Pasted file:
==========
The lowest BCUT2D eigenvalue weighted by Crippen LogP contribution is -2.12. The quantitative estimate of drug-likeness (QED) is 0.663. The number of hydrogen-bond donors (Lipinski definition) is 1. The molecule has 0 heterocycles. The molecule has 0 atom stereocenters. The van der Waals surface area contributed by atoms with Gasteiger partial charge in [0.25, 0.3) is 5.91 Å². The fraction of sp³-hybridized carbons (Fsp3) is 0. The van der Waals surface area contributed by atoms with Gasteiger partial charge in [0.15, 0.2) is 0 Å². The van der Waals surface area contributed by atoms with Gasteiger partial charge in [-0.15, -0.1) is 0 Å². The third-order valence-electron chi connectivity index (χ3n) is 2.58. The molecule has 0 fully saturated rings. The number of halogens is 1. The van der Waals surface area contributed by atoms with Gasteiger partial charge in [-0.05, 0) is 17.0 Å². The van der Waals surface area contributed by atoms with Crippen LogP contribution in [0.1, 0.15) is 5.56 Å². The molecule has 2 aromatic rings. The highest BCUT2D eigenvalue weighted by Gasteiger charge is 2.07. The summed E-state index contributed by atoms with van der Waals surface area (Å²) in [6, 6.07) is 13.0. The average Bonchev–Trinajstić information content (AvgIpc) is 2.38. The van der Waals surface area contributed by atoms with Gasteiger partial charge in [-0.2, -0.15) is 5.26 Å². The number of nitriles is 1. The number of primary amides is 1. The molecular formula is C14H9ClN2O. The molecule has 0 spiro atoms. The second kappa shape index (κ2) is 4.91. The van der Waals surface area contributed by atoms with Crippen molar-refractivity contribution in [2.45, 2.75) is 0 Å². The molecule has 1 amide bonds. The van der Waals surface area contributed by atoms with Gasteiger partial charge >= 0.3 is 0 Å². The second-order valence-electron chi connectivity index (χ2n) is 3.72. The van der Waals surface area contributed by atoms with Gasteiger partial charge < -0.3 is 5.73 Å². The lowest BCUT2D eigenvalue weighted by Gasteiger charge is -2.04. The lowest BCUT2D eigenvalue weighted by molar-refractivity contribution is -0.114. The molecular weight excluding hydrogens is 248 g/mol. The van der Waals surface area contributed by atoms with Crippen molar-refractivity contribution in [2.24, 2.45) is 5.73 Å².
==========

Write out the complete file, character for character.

The lowest BCUT2D eigenvalue weighted by Crippen LogP contribution is -2.12. The quantitative estimate of drug-likeness (QED) is 0.663. The number of hydrogen-bond donors (Lipinski definition) is 1. The molecule has 0 heterocycles. The molecule has 0 atom stereocenters. The van der Waals surface area contributed by atoms with Gasteiger partial charge in [0.25, 0.3) is 5.91 Å². The fraction of sp³-hybridized carbons (Fsp3) is 0. The van der Waals surface area contributed by atoms with Gasteiger partial charge in [0.15, 0.2) is 0 Å². The van der Waals surface area contributed by atoms with Gasteiger partial charge in [-0.15, -0.1) is 0 Å². The third-order valence-electron chi connectivity index (χ3n) is 2.58. The molecule has 0 fully saturated rings. The number of halogens is 1. The van der Waals surface area contributed by atoms with Gasteiger partial charge in [-0.05, 0) is 17.0 Å². The van der Waals surface area contributed by atoms with Crippen LogP contribution in [0.1, 0.15) is 5.56 Å². The molecule has 2 aromatic rings. The highest BCUT2D eigenvalue weighted by Gasteiger charge is 2.07. The summed E-state index contributed by atoms with van der Waals surface area (Å²) in [6, 6.07) is 13.0. The average Bonchev–Trinajstić information content (AvgIpc) is 2.38. The van der Waals surface area contributed by atoms with Gasteiger partial charge in [-0.2, -0.15) is 5.26 Å². The number of nitriles is 1. The number of primary amides is 1. The molecular formula is C14H9ClN2O. The molecule has 0 spiro atoms. The second kappa shape index (κ2) is 4.91. The van der Waals surface area contributed by atoms with Crippen molar-refractivity contribution in [2.45, 2.75) is 0 Å². The molecule has 1 amide bonds. The van der Waals surface area contributed by atoms with Gasteiger partial charge >= 0.3 is 0 Å². The second-order valence-electron chi connectivity index (χ2n) is 3.72. The van der Waals surface area contributed by atoms with Gasteiger partial charge < -0.3 is 5.73 Å². The lowest BCUT2D eigenvalue weighted by Gasteiger charge is -2.04. The lowest BCUT2D eigenvalue weighted by molar-refractivity contribution is -0.114. The molecular weight excluding hydrogens is 248 g/mol. The van der Waals surface area contributed by atoms with Crippen molar-refractivity contribution in [2.24, 2.45) is 5.73 Å².